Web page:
Porenta v. Porenta, 2017 UT 78 (Nov. 15, 2017).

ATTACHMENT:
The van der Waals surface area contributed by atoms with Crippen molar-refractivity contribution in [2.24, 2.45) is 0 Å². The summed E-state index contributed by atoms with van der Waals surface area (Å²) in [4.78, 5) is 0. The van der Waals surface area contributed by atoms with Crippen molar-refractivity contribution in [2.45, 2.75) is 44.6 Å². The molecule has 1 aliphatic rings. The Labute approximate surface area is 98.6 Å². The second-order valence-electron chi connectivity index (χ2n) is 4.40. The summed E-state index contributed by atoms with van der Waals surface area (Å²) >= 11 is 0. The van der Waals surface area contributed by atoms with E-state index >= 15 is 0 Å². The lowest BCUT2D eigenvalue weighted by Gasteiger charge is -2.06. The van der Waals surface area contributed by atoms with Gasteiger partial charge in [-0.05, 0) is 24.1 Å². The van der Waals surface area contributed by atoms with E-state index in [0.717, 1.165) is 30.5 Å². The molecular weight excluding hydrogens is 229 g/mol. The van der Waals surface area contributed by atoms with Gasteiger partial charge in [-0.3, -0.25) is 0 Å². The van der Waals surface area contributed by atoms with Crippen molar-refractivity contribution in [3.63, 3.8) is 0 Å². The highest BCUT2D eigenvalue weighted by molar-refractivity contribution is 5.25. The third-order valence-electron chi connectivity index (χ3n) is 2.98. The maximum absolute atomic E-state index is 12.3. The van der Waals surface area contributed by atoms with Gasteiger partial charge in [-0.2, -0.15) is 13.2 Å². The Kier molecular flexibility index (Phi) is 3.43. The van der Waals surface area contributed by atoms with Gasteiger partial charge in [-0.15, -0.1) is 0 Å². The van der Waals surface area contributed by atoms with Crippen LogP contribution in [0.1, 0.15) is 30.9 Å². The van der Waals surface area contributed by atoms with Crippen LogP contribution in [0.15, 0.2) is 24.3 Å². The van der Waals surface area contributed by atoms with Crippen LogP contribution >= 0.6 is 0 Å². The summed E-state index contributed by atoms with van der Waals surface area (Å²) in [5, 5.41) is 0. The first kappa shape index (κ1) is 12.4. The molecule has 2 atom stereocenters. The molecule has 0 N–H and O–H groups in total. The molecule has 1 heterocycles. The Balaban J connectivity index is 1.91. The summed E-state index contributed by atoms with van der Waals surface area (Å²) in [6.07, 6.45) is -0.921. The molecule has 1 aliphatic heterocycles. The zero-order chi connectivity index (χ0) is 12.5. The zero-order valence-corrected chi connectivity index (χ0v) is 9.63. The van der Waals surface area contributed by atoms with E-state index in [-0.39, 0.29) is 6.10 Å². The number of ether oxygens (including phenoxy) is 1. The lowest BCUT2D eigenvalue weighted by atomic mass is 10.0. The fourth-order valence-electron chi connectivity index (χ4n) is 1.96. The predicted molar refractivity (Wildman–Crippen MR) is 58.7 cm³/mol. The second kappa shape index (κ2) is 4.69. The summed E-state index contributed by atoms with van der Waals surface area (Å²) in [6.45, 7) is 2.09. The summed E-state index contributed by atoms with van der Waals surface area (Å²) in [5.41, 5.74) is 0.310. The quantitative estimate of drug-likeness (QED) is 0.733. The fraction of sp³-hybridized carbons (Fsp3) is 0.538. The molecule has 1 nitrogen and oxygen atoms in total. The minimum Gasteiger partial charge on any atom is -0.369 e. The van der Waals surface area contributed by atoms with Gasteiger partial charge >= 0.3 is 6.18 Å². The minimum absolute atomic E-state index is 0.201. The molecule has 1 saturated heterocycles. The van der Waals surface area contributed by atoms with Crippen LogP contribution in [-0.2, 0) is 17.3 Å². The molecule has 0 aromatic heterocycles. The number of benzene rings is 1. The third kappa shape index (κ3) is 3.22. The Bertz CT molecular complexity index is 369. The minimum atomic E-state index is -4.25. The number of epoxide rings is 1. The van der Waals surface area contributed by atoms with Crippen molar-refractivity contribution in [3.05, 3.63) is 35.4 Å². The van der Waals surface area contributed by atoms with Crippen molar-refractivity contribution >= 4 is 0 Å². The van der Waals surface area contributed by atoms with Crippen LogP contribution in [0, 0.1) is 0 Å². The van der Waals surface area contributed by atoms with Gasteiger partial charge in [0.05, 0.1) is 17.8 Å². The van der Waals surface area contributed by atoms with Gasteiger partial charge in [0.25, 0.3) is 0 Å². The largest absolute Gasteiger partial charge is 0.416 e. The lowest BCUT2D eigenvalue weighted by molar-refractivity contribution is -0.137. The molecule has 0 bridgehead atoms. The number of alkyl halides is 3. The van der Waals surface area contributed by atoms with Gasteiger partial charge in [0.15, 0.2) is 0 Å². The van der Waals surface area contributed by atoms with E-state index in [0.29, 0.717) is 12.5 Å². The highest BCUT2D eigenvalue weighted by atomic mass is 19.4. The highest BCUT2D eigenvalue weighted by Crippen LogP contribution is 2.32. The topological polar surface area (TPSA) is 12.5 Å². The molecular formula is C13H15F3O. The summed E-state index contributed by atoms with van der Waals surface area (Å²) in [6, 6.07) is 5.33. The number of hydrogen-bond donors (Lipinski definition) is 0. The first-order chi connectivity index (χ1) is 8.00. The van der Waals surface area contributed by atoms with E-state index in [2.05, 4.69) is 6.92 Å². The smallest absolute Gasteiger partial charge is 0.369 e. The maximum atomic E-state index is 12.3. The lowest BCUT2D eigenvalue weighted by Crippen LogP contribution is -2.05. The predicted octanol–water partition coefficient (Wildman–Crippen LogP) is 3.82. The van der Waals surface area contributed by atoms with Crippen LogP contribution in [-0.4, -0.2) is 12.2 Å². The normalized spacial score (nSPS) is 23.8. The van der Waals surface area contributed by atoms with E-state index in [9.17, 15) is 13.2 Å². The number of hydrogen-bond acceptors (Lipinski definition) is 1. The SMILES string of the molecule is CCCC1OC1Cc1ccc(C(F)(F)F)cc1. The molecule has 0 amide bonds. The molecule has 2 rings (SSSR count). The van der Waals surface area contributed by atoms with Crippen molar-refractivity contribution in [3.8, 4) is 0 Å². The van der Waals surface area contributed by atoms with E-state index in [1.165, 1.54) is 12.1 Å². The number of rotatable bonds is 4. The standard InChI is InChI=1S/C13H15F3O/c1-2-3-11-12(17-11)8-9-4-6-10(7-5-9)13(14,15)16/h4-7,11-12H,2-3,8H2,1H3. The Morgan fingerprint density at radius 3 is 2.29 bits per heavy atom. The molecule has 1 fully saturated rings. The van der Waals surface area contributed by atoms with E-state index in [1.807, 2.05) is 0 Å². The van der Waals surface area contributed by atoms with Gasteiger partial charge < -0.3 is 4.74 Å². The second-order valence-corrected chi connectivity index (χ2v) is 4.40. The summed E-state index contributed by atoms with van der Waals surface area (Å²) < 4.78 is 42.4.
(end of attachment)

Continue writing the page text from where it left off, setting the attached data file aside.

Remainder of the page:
In the midst of divorce proceedings, Husband transferred the couple’s marital home to his mother, intending to void Wife’s claim to the home. Before the divorce was finalized, Husband died. At trial, the court held that the transfer was fraudulent, and awarded the home to Wife. Mother appealed, arguing there was no ongoing debtor-creditor relationship as required under the Utah Fraudulent Transfer Act (UFTA) as this relationship was extinguished upon Husband’s death. Affirming the trial court’s holding, the Utah Supreme Court held that although the UFTA does require an ongoing debtor-creditor relationship, the death of a spouse during a divorce proceeding does not abate the action in regards to property rights that have been determined by the court, and therefore the debtor-creditor relationship was not extinguished upon Husband’s death, and the claim survived against Husband’s estate.